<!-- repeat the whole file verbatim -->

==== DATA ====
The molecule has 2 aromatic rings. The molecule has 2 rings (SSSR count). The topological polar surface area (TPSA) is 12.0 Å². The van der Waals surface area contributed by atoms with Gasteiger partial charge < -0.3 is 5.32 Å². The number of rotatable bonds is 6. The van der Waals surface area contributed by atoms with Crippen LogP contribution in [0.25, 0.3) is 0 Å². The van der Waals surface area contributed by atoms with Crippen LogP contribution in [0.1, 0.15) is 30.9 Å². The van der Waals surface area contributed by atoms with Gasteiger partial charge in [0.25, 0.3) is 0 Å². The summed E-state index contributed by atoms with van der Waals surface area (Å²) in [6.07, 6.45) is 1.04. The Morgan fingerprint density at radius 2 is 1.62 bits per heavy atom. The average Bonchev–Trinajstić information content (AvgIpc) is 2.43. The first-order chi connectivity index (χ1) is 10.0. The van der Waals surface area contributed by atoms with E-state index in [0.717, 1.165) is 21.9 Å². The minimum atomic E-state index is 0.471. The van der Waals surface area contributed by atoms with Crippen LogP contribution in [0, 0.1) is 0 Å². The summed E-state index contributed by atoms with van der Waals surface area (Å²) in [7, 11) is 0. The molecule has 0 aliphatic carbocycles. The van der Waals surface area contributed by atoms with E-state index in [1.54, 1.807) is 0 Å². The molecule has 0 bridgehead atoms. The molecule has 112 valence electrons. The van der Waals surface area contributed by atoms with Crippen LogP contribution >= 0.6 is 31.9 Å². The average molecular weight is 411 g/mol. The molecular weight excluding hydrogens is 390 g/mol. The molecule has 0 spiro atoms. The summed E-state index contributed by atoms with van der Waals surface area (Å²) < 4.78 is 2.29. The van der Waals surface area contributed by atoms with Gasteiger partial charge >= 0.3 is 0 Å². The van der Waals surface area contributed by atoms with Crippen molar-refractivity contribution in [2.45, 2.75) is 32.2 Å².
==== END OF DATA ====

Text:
The molecule has 2 aromatic rings. The molecule has 2 rings (SSSR count). The topological polar surface area (TPSA) is 12.0 Å². The van der Waals surface area contributed by atoms with Gasteiger partial charge < -0.3 is 5.32 Å². The number of rotatable bonds is 6. The van der Waals surface area contributed by atoms with Crippen LogP contribution in [0.25, 0.3) is 0 Å². The van der Waals surface area contributed by atoms with Crippen LogP contribution in [0.1, 0.15) is 30.9 Å². The van der Waals surface area contributed by atoms with Gasteiger partial charge in [0.25, 0.3) is 0 Å². The summed E-state index contributed by atoms with van der Waals surface area (Å²) in [6.07, 6.45) is 1.04. The Morgan fingerprint density at radius 2 is 1.62 bits per heavy atom. The average Bonchev–Trinajstić information content (AvgIpc) is 2.43. The first-order chi connectivity index (χ1) is 10.0. The van der Waals surface area contributed by atoms with E-state index in [0.717, 1.165) is 21.9 Å². The minimum atomic E-state index is 0.471. The van der Waals surface area contributed by atoms with Crippen LogP contribution in [0, 0.1) is 0 Å². The summed E-state index contributed by atoms with van der Waals surface area (Å²) in [7, 11) is 0. The molecule has 0 aliphatic carbocycles. The van der Waals surface area contributed by atoms with E-state index in [1.54, 1.807) is 0 Å². The molecule has 0 bridgehead atoms. The molecule has 112 valence electrons. The van der Waals surface area contributed by atoms with Crippen LogP contribution >= 0.6 is 31.9 Å². The average molecular weight is 411 g/mol. The molecular weight excluding hydrogens is 390 g/mol. The molecule has 0 spiro atoms. The summed E-state index contributed by atoms with van der Waals surface area (Å²) < 4.78 is 2.29. The van der Waals surface area contributed by atoms with Gasteiger partial charge >= 0.3 is 0 Å². The van der Waals surface area contributed by atoms with Crippen molar-refractivity contribution in [2.45, 2.75) is 32.2 Å².